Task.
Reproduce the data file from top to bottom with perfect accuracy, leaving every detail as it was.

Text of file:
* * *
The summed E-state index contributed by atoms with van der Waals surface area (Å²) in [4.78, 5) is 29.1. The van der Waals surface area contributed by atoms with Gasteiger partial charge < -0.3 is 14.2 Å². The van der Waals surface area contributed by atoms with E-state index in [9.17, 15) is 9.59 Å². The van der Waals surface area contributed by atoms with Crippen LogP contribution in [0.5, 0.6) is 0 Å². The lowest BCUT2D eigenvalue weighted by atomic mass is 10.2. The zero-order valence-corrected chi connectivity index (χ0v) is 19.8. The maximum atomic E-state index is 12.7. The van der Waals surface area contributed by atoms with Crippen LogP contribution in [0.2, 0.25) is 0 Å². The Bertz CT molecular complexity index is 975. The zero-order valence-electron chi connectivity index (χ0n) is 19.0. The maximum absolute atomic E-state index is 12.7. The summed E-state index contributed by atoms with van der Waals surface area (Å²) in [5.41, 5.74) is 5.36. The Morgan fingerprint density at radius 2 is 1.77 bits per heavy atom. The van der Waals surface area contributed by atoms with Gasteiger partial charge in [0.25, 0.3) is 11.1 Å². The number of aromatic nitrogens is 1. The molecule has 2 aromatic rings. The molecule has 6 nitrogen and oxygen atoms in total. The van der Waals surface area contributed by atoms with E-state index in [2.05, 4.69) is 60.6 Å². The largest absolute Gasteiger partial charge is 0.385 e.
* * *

The summed E-state index contributed by atoms with van der Waals surface area (Å²) in [4.78, 5) is 29.1. The van der Waals surface area contributed by atoms with Gasteiger partial charge < -0.3 is 14.2 Å². The van der Waals surface area contributed by atoms with E-state index in [9.17, 15) is 9.59 Å². The van der Waals surface area contributed by atoms with Crippen LogP contribution in [0.5, 0.6) is 0 Å². The lowest BCUT2D eigenvalue weighted by atomic mass is 10.2. The zero-order valence-corrected chi connectivity index (χ0v) is 19.8. The maximum atomic E-state index is 12.7. The van der Waals surface area contributed by atoms with Crippen LogP contribution in [0.2, 0.25) is 0 Å². The Bertz CT molecular complexity index is 975. The zero-order valence-electron chi connectivity index (χ0n) is 19.0. The maximum absolute atomic E-state index is 12.7. The summed E-state index contributed by atoms with van der Waals surface area (Å²) in [5.41, 5.74) is 5.36. The Morgan fingerprint density at radius 2 is 1.77 bits per heavy atom. The van der Waals surface area contributed by atoms with Gasteiger partial charge in [0.25, 0.3) is 11.1 Å². The number of aromatic nitrogens is 1. The molecule has 2 aromatic rings. The molecule has 6 nitrogen and oxygen atoms in total. The van der Waals surface area contributed by atoms with E-state index in [2.05, 4.69) is 60.6 Å². The largest absolute Gasteiger partial charge is 0.385 e.